Bin Laden raid stokes anti-Americanism.
The Bin Laden raid has caused a fierce backlash in Pakistan as the U.S. is accused of violating the country’s sovereignty. The Pakistani government now faces enormous pressure, at home and from the U.S., and has chosen to tote an anti-American line and deny any wrongdoing. This atmosphere is giving momentum to the government’s political opponents who are pushing it to become even more hostile to the U.S.
As written here last week, the Pakistani government had to know that the Abbottabad compound was built to hide a person of extremely high value. After all, a senior army officer lives right next door only 80 yards away. If it did not, then the country’s military, government and intelligence services are extraordinarily incompetent. Prime Minister Yousef Raza Gilani, however, denies that is the case and portrays his government as being both competent and innocent.
“Yes, there has been an intelligence failure. It is not only ours but of all the intelligence agencies in the world,” Gilani said. He added that it is “disingenuous for anyone to blame Pakistan…for being in cahoots with al-Qaeda.”
He said that Bin Laden deserved to die but harshly condemned the raid and said “Pakistan reserves the right to retaliate with full force” should a raid like the one that killed Bin Laden be repeated. “Any attack against Pakistan’s strategic assets, whether overt or covert, will find a matching response,” he declared.
Earlier, the Pakistani army said it would bring down the number of American soldiers in the country to “minimum essential” levels and the Army Chief of Staff said there would be a “review on the level of military/intelligence cooperation with the United States” if another raid occurs.
Gilani said an investigation into how Bin Laden was able to hide in Pakistan would take place, but it is doubtful whether it will result in any meaningful action. The ambassador to the U.S. said “heads will roll once the investigation has been completed.” This was contradicted by the Interior Minister who said no resignations would be necessary.
Gilani and the Pakistani government are being criticized for failing to stop the raid and are now trying to ride a wave of anti-American sentiment, with some angry over the death of Bin Laden and others angry over the willingness of the U.S. to act on Pakistani territory. About 1,000 people have protested in Abbottabad and between 800 and 1,200 protested in Quetta and called for retaliation against the U.S. for the death of Bin Laden. The Supreme Court Bar Association is planning nationwide protests.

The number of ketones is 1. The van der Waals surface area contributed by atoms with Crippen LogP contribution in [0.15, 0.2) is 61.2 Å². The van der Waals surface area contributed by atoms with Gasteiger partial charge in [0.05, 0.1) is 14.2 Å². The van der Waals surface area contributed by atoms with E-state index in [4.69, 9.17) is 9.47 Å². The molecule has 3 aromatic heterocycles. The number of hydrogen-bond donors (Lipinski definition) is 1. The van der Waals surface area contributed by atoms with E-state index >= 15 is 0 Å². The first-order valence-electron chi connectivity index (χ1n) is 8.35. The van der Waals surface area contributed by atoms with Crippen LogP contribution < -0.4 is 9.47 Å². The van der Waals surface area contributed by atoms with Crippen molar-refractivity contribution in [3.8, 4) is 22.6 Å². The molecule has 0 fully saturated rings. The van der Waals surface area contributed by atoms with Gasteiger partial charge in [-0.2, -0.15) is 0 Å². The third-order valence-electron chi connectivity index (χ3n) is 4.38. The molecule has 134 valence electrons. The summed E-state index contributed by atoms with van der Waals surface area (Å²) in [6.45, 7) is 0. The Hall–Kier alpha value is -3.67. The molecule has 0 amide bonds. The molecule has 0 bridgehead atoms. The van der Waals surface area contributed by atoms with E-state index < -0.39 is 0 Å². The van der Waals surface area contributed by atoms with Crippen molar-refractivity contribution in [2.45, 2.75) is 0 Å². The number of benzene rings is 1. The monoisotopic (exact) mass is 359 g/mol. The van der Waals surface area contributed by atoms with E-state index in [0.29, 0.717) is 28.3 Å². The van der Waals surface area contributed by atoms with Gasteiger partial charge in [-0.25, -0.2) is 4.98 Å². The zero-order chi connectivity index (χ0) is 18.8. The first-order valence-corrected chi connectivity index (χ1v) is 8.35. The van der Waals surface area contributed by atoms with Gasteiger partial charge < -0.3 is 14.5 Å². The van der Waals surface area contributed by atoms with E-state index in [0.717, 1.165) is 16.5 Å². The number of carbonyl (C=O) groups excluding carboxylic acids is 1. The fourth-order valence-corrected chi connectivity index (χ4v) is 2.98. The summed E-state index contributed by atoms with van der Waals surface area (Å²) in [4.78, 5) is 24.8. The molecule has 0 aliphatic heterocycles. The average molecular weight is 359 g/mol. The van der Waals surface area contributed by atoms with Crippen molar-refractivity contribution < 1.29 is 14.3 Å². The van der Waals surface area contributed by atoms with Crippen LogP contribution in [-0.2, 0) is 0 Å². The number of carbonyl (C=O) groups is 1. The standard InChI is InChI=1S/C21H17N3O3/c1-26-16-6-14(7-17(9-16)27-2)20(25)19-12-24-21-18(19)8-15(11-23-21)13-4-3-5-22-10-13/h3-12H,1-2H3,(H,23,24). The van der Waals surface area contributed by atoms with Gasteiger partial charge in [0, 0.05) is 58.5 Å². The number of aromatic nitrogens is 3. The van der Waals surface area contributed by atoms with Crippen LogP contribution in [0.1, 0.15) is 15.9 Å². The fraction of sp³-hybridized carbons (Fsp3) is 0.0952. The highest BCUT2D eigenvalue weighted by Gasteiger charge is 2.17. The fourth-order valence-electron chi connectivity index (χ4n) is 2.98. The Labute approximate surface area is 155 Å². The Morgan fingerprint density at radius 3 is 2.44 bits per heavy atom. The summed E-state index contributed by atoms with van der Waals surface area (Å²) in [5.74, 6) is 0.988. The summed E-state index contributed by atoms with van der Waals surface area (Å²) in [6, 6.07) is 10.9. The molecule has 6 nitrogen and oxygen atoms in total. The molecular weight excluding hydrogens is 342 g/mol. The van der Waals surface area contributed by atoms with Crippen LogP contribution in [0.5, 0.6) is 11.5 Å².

A poll found that three-fourths of Pakistanis oppose the U.S. raid to kill Bin Laden and only 11 percent approve. A little more than half say that the county is at greater risk from Al-Qaeda as a result of it. The anger has caused some members of the ruling coalition and the opposition to stage a walkout and former Prime Minister Nawaz Sharif, leader of the opposition Pakistan Muslim League-Nawaz, has taken the lead in criticizing the government. He called the raid a “big blow to national sovereignty, independence and self-respect.”
“The Abbottabad operation was a serious attack on the sovereignty of Pakistan and the nation is looking at recent developments with concern and wants to know who is responsible for the situation,” Sharif said.
Another senior member of Sharif’s party emphasized that Gilani gave his speech in English and accused him of trying to “appease his [U.S.] masters.” Former Foreign Minister Shah Mehmood Qureshi is asking for Gilani and President Zardari to resign along with military officials responsible for failing to stop the raid. He also wants the parliament to investigate the military.
Gilani runs the risk of losing support to his opponents like the Pakistan Muslim League-Nawaz and former Prime Minister Sharif because of the outrage. This is dangerous for the world because of Sharif’s past.
A document released by Wikileaks shows that the Foreign Minister of Afghanistan in 2007 described Sharif as “the author of Islamic radicalism in our region.” The president of Sharif’s party is alleged in another document to have told the Lashkar-e-Taiba terrorist group of pending U.N. sanctions after it carried out attacks in Mumbai in 2008, giving it time to withdraw funds from its bank accounts.
In 1998, TIME Magazine wrote that Sharif “contends that only a strict adherence to Shari’a—which relies on the Koran and on the Sunna, a record of the Prophet Muhammad’s deeds and sayings—can save Pakistan from ‘corruption and maladministration’.” The article was describing Sharif’s move towards Sharia-based governance, not the application of a personal form of Sharia on an individual basis.
Former ISI officer and close friend of Osama Bin Laden, Khalid Khawaja, claims that Sharif met with Bin Laden multiple times and that Bin Laden helped him develop a relationship with the Saudi Royal Family. Ali Mohammed, who was Al-Qaeda’s special projects coordinator in the mid-1990s, says that Bin Laden gave Sharif $1 million for his favorable stance towards the Taliban. There have also been reports that Bin Laden contributed to Sharif’s campaign to become Prime Minister in 1990.
The Pakistani government now, out of political necessity if nothing else, must take a more forcefully anti-American position. The U.S.-Pakistani relationship has completely changed in the past two weeks and is likely to become even worse.